Irony of Ironies: UN trusts Israelis above all others to defend their personnel

With 61 UN peacekeepers having been killed in Africa just last year, apparently Israel’s aggressive approach to security which is condemned regularly by the UN General Assembly, their Security Council, the UN Human Rights Council and UNESCO, it seems that’s no longer important as they trust no one more than Israel to keep their personnel safe.

By Yossi Aloni


According to the United Nations, it is Israel’s aggressive approach to security that is one of the primary obstacles to peace in the Middle East.

So, it was with some surprise that Israelis learned last week that the United Nations had contracted out security for its personnel and assets in Africa to none other than Israeli security companies.

UN peacekeeping troops seeking protection, enter Israel.

UN peacekeepers in Africa are regularly the targets of deadly violence. In fact, 61 UN peacekeepers were killed in Africa just last year, the highest annual death toll for the organization in 25 years. In light of this escalation, the UN put out a notice that it was looking to hire outside help. Of the five security firms that were eventually interviewed, three were Israeli, a clear indication of confidence in Israel’s ability to effectively deal with such threats.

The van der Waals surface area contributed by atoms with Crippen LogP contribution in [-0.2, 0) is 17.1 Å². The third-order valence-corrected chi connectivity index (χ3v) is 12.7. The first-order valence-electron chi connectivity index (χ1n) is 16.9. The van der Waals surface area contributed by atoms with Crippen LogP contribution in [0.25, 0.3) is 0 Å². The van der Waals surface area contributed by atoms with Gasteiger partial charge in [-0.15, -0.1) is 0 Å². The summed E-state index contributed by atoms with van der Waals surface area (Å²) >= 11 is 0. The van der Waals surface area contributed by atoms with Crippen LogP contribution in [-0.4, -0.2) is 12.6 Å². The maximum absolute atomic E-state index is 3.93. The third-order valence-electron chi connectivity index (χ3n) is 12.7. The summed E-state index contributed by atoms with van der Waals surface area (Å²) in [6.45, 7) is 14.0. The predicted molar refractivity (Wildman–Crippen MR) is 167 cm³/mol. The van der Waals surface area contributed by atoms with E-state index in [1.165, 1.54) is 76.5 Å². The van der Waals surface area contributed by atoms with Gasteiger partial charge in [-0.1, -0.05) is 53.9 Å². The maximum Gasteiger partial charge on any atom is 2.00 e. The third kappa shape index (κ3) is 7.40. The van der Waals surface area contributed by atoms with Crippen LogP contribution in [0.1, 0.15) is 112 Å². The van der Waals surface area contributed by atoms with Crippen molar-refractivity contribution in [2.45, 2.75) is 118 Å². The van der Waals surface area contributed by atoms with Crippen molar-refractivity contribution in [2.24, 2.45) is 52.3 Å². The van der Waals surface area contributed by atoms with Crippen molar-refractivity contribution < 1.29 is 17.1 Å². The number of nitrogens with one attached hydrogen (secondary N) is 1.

It was Israeli security firm MER that ultimately won the contract, worth $8 million, to protect UN peacekeepers in Africa for the next three years, with an option for a further five years.

The UN also signed a deal, worth $42 million, with the Israeli company Odis, which develops and operates water treatment systems.

Given the usual tension between Israel and the UN, most people are unaware that the world body nevertheless is a regular customer of the Jewish state and its innovative start-ups. Israeli companies sold $52 million worth of goods and services to the UN last year alone.

Clearly, the UN doesn’t think so badly of Israel as the voting records of the General Assembly, the Security Council, the Human Rights Council and UNESCO might suggest.


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